ESPE Abstracts (2022) 95 P1-546

1Marmara University, School of Medicine, Department of Pediatric Endocrinology and Diabetes, Istanbul, Turkey. 2Marmara University, School of Medicine, Istanbul, Turkey. 3Istanbul Medipol University, School of Medicine, Department of Pediatric Endocrinology and Diabetes, Istanbul, Turkey. 4Marmara University, School of Medicine, Department of Public Health, Istanbul, Turkey

Background: Menarche is the endpoint of a complex sequence of maturational events but is the unique marker of female puberty. Timing of menarche is a strongly heritable trait. However, secular trends suggest that lifestyle and/or environmental factors are important.

Objective: To assess the trend in age at menarche (AAM) in Istanbul over the last 12 years, and compare the patterns according to socioeconomic status (SES), education and body mass index (BMI).

Method: A cross-sectional study carried out between March 2022 and April 2022 on schoolgirls aged 9-18 years. A predesigned, pretested, structured and self-administered questionnaire was filled anonymously by the students. The data of AAM was included in the statistical analysis if the time of AAM is remembered precisely for months and years. A probit model was used to calculate the median AAM. The effect of the pandemics on AAM was assessed by comparing menarcheal age among the girls born before and after 2021. The findings were compared with those from the study performed 12 years ago at the same region of Istanbul.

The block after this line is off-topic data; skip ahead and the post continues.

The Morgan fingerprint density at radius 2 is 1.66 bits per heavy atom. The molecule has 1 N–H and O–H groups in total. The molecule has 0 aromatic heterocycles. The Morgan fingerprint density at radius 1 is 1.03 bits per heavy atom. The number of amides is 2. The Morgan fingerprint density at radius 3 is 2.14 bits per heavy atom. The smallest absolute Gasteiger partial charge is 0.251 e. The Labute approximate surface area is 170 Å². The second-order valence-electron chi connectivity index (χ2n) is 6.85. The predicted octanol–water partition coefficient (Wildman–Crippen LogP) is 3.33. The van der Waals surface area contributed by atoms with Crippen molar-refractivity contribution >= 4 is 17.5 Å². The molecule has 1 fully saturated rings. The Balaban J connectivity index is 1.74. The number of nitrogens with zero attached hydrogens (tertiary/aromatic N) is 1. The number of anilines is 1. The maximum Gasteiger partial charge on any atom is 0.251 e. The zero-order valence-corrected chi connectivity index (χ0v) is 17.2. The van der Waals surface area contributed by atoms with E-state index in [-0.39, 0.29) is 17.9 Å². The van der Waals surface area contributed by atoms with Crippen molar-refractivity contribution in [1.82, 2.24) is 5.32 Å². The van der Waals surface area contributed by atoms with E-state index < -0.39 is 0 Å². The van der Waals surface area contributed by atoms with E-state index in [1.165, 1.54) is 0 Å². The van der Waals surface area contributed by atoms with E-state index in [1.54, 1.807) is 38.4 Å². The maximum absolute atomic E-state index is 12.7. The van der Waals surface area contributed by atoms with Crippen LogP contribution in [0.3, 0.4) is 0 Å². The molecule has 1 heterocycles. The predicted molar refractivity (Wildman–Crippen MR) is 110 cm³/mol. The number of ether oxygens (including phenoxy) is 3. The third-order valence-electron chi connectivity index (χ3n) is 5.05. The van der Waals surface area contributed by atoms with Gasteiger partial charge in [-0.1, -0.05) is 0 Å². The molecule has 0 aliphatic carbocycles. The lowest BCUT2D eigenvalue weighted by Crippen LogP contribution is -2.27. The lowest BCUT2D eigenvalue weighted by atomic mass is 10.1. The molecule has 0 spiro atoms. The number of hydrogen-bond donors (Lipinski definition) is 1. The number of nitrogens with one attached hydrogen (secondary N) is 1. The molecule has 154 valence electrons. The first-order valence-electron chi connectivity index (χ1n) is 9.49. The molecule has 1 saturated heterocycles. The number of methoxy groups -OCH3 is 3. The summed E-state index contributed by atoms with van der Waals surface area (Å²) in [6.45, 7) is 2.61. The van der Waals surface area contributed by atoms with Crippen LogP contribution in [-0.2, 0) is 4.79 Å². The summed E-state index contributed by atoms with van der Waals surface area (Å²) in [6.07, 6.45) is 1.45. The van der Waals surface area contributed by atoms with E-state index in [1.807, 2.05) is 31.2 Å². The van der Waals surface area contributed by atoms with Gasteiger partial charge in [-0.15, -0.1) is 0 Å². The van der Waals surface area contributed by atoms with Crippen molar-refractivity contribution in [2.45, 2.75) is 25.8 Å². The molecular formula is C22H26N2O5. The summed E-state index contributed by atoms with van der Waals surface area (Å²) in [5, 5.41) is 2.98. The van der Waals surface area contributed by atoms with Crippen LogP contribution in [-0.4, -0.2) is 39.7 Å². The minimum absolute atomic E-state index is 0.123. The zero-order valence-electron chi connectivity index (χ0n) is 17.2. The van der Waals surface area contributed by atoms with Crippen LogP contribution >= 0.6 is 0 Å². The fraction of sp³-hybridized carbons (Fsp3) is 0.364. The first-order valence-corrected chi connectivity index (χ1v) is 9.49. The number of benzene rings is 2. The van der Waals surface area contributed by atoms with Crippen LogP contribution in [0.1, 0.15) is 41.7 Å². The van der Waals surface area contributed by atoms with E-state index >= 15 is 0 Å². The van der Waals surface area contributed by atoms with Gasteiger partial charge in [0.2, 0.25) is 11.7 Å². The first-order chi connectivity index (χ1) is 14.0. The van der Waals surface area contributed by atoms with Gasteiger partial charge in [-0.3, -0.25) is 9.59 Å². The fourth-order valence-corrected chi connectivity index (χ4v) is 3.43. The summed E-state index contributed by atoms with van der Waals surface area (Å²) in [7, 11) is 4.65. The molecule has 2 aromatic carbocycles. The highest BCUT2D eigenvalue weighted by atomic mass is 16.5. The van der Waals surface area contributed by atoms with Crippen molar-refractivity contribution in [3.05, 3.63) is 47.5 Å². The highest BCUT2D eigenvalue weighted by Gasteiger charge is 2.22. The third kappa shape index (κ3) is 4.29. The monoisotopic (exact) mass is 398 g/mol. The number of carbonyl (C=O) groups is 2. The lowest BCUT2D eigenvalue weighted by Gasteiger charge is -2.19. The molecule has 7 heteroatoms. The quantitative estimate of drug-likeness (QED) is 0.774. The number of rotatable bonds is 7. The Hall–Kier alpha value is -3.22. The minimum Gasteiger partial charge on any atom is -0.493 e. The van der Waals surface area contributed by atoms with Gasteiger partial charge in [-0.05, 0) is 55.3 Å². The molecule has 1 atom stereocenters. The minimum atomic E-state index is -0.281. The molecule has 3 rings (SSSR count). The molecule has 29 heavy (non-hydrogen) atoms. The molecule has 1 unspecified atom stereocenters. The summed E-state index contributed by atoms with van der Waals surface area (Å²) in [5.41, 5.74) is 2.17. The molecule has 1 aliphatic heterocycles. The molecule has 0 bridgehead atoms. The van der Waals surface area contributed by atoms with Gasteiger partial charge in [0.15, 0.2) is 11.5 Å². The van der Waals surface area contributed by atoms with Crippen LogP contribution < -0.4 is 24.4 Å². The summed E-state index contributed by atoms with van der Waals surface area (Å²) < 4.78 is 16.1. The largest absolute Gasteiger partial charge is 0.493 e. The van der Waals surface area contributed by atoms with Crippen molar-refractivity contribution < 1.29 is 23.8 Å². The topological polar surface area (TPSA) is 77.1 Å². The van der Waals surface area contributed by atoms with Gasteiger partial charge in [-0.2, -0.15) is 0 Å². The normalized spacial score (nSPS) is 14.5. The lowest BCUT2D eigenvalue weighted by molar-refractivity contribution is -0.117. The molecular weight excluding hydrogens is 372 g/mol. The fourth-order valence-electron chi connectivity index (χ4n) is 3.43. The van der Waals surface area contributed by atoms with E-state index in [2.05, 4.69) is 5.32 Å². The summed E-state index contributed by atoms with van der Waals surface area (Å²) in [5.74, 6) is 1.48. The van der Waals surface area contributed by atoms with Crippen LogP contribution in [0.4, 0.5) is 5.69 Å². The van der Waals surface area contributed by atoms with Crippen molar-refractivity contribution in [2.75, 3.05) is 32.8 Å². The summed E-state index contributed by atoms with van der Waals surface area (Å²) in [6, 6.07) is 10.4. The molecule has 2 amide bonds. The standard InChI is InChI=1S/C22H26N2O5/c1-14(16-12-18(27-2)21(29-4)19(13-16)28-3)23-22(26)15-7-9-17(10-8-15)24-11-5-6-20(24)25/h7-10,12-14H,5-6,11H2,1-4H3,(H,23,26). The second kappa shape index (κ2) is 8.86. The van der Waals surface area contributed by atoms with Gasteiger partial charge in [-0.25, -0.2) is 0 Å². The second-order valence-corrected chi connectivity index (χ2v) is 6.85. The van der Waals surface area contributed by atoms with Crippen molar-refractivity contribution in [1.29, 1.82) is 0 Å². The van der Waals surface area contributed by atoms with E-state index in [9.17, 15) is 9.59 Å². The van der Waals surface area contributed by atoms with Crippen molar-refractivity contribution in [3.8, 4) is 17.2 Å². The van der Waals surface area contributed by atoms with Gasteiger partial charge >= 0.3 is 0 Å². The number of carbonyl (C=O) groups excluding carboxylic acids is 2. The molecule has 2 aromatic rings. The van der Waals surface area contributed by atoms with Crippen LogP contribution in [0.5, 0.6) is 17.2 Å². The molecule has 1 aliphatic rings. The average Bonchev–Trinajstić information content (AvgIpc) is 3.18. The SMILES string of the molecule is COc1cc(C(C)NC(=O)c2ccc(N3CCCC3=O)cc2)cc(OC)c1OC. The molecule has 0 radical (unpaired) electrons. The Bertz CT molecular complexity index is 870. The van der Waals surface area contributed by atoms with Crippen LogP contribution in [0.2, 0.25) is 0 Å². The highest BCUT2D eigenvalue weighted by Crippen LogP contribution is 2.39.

Results: 1211 schoolgirls out of 7000 gave consent and filled the survey. The mean age was 13.8±1.7 years (median 14.2). The AAM was reported in 929 girls. The median AAM was 11.72 years (95% CI 11.41-11.91). The median AMM was reported 12.01 years (95% CI 11.92-12.11, n=679) and 12.03 years (95% CI 11.88-12.19, n=250) among girls attaining menarche before and after 2021 (P=0.02). The AMM was positively correlated with maternal AAM (P<0.0001) and negatively correlated with BMI-SDS, maternal and paternal education status (P<0.0001, 0.002, 0.009; respectively). The girls with BMI-SDS≥1.5 (n=86) had earlier menarche than the ones with BMI-SDS<1.5 (n=843) (mean 11.44 vs 12.1 years, P<0.0001). AAM was not significantly different among girls born with low birthweight (n=91) than the others (n=838) (median 11.99 vs 12.02 years, P=0.65). Among mother-girl pairs who reported AAM data (n=812), girls had a mean of 0.88 years (median 0.93) earlier menarche than their mothers. AAM was lower than that reported 12 years ago as 12.74 years (P<0.0001).

Conclusion: The present study denotes a significant downward trend in the menarcheal age of the girls living in Istanbul over the last decade. Although our findings suggest a strong contribution of genetic factors and BMI on AAM, but they do not support the influence of pandemics on AAM.

Volume 95

60th Annual ESPE (ESPE 2022)

Rome, Italy
15 Sep 2022 - 17 Sep 2022

European Society for Paediatric Endocrinology 

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